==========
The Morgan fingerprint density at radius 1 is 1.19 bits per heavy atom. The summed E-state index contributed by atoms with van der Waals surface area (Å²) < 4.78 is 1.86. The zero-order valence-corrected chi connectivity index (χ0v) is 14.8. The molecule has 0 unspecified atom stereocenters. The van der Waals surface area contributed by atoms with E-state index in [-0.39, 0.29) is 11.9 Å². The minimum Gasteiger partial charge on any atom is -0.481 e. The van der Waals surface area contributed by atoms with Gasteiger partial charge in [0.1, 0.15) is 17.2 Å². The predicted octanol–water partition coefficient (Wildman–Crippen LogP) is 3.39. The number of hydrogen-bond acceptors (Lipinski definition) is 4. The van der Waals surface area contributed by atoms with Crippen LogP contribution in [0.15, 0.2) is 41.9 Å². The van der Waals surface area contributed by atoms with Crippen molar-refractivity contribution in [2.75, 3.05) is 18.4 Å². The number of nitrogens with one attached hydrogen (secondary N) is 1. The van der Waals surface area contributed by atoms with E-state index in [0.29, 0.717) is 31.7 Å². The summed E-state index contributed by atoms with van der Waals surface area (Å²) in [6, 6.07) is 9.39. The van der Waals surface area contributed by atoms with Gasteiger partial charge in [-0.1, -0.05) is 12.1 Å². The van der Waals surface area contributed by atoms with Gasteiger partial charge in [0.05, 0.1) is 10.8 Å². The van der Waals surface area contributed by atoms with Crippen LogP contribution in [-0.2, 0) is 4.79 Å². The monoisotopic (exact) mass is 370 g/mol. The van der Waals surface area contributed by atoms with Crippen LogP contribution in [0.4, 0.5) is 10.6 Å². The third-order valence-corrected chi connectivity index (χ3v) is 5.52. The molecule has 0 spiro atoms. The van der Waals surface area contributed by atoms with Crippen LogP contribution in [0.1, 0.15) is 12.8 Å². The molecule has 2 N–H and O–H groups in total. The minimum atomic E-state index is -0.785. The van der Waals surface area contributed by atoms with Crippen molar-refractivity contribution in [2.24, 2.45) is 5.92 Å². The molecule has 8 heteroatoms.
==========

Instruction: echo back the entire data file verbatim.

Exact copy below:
The Morgan fingerprint density at radius 1 is 1.19 bits per heavy atom. The summed E-state index contributed by atoms with van der Waals surface area (Å²) < 4.78 is 1.86. The zero-order valence-corrected chi connectivity index (χ0v) is 14.8. The molecule has 0 unspecified atom stereocenters. The van der Waals surface area contributed by atoms with E-state index in [-0.39, 0.29) is 11.9 Å². The minimum Gasteiger partial charge on any atom is -0.481 e. The van der Waals surface area contributed by atoms with Gasteiger partial charge in [0.1, 0.15) is 17.2 Å². The predicted octanol–water partition coefficient (Wildman–Crippen LogP) is 3.39. The number of hydrogen-bond acceptors (Lipinski definition) is 4. The van der Waals surface area contributed by atoms with Crippen LogP contribution in [0.15, 0.2) is 41.9 Å². The van der Waals surface area contributed by atoms with Crippen molar-refractivity contribution in [2.75, 3.05) is 18.4 Å². The number of nitrogens with one attached hydrogen (secondary N) is 1. The van der Waals surface area contributed by atoms with E-state index in [0.29, 0.717) is 31.7 Å². The summed E-state index contributed by atoms with van der Waals surface area (Å²) in [6, 6.07) is 9.39. The van der Waals surface area contributed by atoms with Gasteiger partial charge in [-0.1, -0.05) is 12.1 Å². The van der Waals surface area contributed by atoms with Gasteiger partial charge in [0.05, 0.1) is 10.8 Å². The van der Waals surface area contributed by atoms with Crippen LogP contribution in [-0.2, 0) is 4.79 Å². The monoisotopic (exact) mass is 370 g/mol. The van der Waals surface area contributed by atoms with Crippen LogP contribution in [0.4, 0.5) is 10.6 Å². The third-order valence-corrected chi connectivity index (χ3v) is 5.52. The molecule has 0 spiro atoms. The van der Waals surface area contributed by atoms with Crippen LogP contribution in [0.1, 0.15) is 12.8 Å². The molecule has 2 N–H and O–H groups in total. The minimum atomic E-state index is -0.785. The van der Waals surface area contributed by atoms with Crippen molar-refractivity contribution in [2.24, 2.45) is 5.92 Å². The molecule has 8 heteroatoms.